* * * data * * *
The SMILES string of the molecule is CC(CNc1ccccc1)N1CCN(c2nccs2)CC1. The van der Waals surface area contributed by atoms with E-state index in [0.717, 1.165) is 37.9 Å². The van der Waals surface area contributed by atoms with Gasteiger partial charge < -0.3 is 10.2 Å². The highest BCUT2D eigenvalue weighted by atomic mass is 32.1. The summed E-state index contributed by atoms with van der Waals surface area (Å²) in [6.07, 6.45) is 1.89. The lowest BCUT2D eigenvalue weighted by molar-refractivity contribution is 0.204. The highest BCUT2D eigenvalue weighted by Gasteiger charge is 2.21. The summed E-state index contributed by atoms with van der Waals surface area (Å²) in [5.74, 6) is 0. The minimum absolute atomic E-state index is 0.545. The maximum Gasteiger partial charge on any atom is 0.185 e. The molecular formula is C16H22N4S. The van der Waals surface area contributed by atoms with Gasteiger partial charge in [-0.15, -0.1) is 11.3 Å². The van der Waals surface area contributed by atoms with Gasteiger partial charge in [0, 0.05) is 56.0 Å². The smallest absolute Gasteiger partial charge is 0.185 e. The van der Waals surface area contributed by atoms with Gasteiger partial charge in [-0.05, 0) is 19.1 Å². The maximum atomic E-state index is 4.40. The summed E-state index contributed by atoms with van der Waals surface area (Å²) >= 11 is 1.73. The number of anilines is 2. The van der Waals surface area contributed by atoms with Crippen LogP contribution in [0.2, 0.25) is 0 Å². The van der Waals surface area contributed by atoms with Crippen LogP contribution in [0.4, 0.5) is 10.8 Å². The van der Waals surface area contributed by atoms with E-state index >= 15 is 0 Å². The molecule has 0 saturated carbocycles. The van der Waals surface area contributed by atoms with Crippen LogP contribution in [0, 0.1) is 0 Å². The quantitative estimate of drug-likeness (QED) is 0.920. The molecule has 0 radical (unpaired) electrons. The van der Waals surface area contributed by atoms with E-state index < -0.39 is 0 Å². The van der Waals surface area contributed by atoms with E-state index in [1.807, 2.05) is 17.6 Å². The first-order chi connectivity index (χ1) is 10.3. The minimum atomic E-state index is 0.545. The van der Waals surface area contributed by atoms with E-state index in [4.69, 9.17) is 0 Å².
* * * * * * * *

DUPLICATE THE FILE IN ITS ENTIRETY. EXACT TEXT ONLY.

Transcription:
The SMILES string of the molecule is CC(CNc1ccccc1)N1CCN(c2nccs2)CC1. The van der Waals surface area contributed by atoms with E-state index in [0.717, 1.165) is 37.9 Å². The van der Waals surface area contributed by atoms with Gasteiger partial charge < -0.3 is 10.2 Å². The highest BCUT2D eigenvalue weighted by atomic mass is 32.1. The summed E-state index contributed by atoms with van der Waals surface area (Å²) in [6.07, 6.45) is 1.89. The lowest BCUT2D eigenvalue weighted by molar-refractivity contribution is 0.204. The highest BCUT2D eigenvalue weighted by Gasteiger charge is 2.21. The summed E-state index contributed by atoms with van der Waals surface area (Å²) in [5.74, 6) is 0. The minimum absolute atomic E-state index is 0.545. The maximum Gasteiger partial charge on any atom is 0.185 e. The molecular formula is C16H22N4S. The van der Waals surface area contributed by atoms with Gasteiger partial charge in [-0.15, -0.1) is 11.3 Å². The van der Waals surface area contributed by atoms with Gasteiger partial charge in [0, 0.05) is 56.0 Å². The smallest absolute Gasteiger partial charge is 0.185 e. The van der Waals surface area contributed by atoms with Gasteiger partial charge in [-0.05, 0) is 19.1 Å². The maximum atomic E-state index is 4.40. The summed E-state index contributed by atoms with van der Waals surface area (Å²) >= 11 is 1.73. The number of anilines is 2. The van der Waals surface area contributed by atoms with Crippen LogP contribution in [0.2, 0.25) is 0 Å². The van der Waals surface area contributed by atoms with Crippen LogP contribution in [0.4, 0.5) is 10.8 Å². The van der Waals surface area contributed by atoms with E-state index >= 15 is 0 Å². The molecule has 0 saturated carbocycles. The van der Waals surface area contributed by atoms with Crippen LogP contribution in [0, 0.1) is 0 Å². The quantitative estimate of drug-likeness (QED) is 0.920. The molecule has 0 radical (unpaired) electrons. The van der Waals surface area contributed by atoms with E-state index < -0.39 is 0 Å². The van der Waals surface area contributed by atoms with E-state index in [1.807, 2.05) is 17.6 Å². The first-order chi connectivity index (χ1) is 10.3. The minimum atomic E-state index is 0.545. The van der Waals surface area contributed by atoms with E-state index in [4.69, 9.17) is 0 Å².